II. THE SOYUZ PROGRAM
Soviet Manned Space Programs: 1957-80
MANNED MISSIONS TO SALYUT 6: 1977-80
SOYUZ 38: FIRST CUBAN COSMONAUT
The fourth and last crew to visit Popov and Ryumin on Salyut 6 was the Soyuz 38 (Taymyr) crew which was composed of Col. Yuriy Romaneko and Arnaldo Tamayo Mendez, the first Cuban to fly in space. He was hailed in the Soviet media alternately as the first cosmonaut from Cuba, the Western Hemisphere, a non-aligned country, or Latin America. The spacecraft was launched at 1911 GMT on September 18, 1980, and docked with Salyut 6 at 2049 GMT the next day.
Among the joint Cuban/Soviet experiments conducted during the mission were several focussing on biomedical problems, including "Support," "Cortex," and "Anthropometry." Two experiments involving the growth of microorganisms were conducted, one called "Multiplikator" and the other "Hateuy" which involved studying yeast growth. No further details were provided.
Two materials processing experiments involving sugar were performed, which marked the first time such experiments on Salyut involved an organic substance. High temperatures were not required for these processes, so the Cubans had devised a piece of
equipment called "Kristallograph" which allowed the crew to look at what was transpiring in the furnace and to photograph it. They also conducted a series of Earth observation sessions focussing on Cuba.
In all, 20 experiments were conducted in four fields: medico/biological, psychological, physico-technical, and Earth resources. Wilfredo Torres Yribar, President of the Cuban Academy of Sciences, stated that half of those experiments reflected the interest of the Cuban economy. (187)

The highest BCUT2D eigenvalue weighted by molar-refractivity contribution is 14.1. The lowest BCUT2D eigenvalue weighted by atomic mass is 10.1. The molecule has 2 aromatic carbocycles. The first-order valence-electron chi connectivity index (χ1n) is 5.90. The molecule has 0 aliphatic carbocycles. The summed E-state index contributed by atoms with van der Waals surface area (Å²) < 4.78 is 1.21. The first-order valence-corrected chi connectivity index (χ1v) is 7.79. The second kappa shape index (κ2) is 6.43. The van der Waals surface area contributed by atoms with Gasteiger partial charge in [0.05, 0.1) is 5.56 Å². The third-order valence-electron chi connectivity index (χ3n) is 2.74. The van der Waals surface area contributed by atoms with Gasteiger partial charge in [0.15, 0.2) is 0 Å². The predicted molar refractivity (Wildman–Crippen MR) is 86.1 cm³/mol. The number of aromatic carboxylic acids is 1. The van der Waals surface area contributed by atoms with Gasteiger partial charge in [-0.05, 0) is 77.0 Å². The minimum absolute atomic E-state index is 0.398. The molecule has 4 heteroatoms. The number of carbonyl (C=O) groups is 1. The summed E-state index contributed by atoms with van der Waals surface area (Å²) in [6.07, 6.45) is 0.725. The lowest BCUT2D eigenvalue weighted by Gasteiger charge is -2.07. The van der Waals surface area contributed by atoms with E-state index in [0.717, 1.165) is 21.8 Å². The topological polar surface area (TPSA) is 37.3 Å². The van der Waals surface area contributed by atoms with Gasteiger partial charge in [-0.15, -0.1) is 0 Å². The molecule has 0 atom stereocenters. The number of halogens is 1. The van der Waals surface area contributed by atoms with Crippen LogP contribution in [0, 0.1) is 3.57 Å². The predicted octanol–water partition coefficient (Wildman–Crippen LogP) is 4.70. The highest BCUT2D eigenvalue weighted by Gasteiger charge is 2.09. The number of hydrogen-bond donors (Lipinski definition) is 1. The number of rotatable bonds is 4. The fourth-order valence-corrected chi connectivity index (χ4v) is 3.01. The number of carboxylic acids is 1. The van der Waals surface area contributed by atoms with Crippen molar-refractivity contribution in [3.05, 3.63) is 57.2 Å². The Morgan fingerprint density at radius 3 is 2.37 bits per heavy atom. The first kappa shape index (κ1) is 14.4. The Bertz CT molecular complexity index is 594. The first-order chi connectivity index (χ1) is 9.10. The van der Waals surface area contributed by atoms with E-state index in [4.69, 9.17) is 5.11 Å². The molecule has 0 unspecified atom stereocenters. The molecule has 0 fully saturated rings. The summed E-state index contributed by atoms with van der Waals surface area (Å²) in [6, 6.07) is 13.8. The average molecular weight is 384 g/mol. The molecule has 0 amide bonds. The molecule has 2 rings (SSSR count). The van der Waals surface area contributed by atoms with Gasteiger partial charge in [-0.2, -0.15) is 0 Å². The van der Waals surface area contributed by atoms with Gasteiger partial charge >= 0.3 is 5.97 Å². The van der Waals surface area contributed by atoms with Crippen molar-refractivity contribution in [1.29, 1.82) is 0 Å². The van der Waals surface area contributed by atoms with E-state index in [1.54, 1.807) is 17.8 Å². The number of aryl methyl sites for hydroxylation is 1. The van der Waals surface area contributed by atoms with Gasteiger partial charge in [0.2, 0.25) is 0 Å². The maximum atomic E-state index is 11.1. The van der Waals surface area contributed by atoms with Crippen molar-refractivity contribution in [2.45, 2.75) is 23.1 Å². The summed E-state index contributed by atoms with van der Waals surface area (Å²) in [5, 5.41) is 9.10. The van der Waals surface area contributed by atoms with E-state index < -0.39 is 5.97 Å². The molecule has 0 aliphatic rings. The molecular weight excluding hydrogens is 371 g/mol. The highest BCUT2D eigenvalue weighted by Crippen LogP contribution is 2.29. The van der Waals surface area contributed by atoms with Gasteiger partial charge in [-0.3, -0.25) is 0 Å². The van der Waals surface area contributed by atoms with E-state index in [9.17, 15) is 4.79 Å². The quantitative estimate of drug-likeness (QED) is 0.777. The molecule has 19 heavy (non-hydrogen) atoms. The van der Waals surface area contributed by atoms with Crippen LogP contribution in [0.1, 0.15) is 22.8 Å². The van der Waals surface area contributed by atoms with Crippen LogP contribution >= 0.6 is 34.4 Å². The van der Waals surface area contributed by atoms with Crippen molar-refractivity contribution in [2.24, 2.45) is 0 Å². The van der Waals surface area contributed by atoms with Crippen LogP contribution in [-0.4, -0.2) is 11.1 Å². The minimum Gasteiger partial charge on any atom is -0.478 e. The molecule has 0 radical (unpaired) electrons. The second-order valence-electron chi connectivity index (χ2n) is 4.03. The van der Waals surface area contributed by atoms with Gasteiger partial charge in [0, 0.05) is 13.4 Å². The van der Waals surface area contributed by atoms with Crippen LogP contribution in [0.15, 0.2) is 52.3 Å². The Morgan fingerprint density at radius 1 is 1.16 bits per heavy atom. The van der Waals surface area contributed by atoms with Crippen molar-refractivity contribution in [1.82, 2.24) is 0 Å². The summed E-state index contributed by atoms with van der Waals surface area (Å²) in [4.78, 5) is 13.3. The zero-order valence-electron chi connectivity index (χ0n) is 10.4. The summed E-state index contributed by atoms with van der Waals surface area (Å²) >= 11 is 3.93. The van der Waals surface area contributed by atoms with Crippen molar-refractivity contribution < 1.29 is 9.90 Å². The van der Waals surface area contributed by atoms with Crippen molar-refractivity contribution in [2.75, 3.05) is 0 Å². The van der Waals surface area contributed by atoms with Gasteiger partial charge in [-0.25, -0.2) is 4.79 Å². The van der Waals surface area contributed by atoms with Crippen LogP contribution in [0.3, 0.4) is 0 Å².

The Cubans and Soviets had been working on a holographic experiment for this flight, but it was not ready in time. The Soyuz T-3 crew brought it into space with them in November.
Romanenko had been on Salyut 6, 2 years previously, and commented that little had changed except that there was more scientific equipment. The crew landed in their own Soyuz 38 spacecraft on September 26 at 1554 GMT, 175 km southeast of Dzhezkazgan after 8 days (188 hours 43 minutes) in space.
A. SOVIET SPACE PROGRAMS: 1976-80, (WITH SUPPLEMENTARY DATA THROUGH 1983) MANNED SPACE PROGRAMS AND SPACE LIFE SCIENCES PREPARED AT THE REQUEST OF HON. BOB PACKWOOD, Chairman, COMMITTEE ON COMMERCE, SCIENCE, AND TRANSPORTATION UNITED STATES SENATE, Part 2, OCTOBER 1984, Printed for the use of the Committee on Commerce, Science, and Transportation, U.S. GOVERNMENT PRINTING OFFICE, WASHINGTON, D. C., 1984
187. Nature, 16 Oct. 80, p. 577.